Ria Barkr Discusses Mental Health and Being an Alpha Woman

Ria Barkr is a rising star in the worlds of R’n’B and Pop based in the famous town of Nashville, Tennessee. From working in a bar to completing a degree in Music Business, she has seen a lot of the world in her quest to build a career. After four releases in 2022, she’s building a fanbase and making the music she loves.

So, on a Friday evening in U.K. time, we sat down over Zoom and discussed some personal topics Ria Barkr has previously not discussed. This included mental health, womanhood in 2022, and whether TikTok should be as highly prioritised by artists.


Your Latest Single monday focuses on the difficulties of balancing working life and music life. Did these struggles inspire you more to make it as a singer?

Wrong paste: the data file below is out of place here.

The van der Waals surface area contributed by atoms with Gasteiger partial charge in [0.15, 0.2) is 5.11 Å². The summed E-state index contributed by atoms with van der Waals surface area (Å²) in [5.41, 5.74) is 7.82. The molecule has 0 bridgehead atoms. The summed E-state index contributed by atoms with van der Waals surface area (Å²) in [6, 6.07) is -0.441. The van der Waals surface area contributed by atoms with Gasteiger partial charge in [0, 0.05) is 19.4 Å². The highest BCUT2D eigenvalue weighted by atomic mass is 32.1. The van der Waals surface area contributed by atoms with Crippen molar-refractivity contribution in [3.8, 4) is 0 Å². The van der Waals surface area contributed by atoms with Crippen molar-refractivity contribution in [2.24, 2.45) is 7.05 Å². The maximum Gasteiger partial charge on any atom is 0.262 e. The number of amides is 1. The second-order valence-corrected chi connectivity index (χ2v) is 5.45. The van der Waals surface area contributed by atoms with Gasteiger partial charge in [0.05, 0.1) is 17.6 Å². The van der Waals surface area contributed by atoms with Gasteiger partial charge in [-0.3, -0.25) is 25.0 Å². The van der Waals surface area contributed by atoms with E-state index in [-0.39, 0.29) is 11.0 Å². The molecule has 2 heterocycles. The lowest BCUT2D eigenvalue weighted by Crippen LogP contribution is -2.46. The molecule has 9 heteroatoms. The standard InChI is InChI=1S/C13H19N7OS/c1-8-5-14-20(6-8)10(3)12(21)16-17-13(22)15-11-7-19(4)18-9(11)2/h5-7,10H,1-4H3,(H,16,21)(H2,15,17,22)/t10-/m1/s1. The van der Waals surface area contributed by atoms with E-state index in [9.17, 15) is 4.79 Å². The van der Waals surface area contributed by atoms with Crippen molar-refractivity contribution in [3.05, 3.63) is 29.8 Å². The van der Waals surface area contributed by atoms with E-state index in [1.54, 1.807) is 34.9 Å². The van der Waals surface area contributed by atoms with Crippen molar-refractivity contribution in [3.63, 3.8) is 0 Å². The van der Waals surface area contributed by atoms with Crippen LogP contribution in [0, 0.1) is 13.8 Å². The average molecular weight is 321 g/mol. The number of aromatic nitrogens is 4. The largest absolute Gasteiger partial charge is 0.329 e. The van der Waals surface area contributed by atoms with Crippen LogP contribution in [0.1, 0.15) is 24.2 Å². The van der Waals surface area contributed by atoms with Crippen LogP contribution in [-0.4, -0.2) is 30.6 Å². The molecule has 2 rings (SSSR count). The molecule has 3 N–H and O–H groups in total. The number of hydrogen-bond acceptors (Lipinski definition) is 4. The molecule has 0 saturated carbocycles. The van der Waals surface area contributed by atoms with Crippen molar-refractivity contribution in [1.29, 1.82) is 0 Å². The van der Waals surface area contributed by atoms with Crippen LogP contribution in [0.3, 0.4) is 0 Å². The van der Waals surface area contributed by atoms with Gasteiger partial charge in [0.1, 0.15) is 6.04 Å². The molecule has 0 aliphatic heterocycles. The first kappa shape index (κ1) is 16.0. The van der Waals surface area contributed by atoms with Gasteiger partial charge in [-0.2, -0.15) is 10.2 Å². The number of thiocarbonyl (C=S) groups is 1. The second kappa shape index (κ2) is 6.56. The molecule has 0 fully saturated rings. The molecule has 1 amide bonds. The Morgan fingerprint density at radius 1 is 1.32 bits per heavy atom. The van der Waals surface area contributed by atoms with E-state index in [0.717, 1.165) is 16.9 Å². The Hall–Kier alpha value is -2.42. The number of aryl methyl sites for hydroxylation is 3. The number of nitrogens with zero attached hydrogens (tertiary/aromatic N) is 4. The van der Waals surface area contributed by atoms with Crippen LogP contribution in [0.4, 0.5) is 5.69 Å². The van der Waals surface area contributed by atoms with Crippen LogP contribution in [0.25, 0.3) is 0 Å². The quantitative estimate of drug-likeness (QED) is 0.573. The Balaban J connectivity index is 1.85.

Yeah, I would say so. I wrote this back in 2021, about a job I was working in 2020. It’s hard to write about something when you’re so in it. Once you get out and you have time to process it and go back to that feeling, then that’s when you can really bring some juice out. I had started writing the melody and part of the hook and the second verse, and then I brought in one of my friends who is a talented writer. Her name’s Effie and she helped me finish the song.

I get what you mean. It’s easier to put yourself in a place when something has happened than when you’re in that moment. I mentioned before to you on Instagram, I remember feeling (when I listened to the song) ‘hey this is how I feel about being a music journalist and doing pot wash, as well.’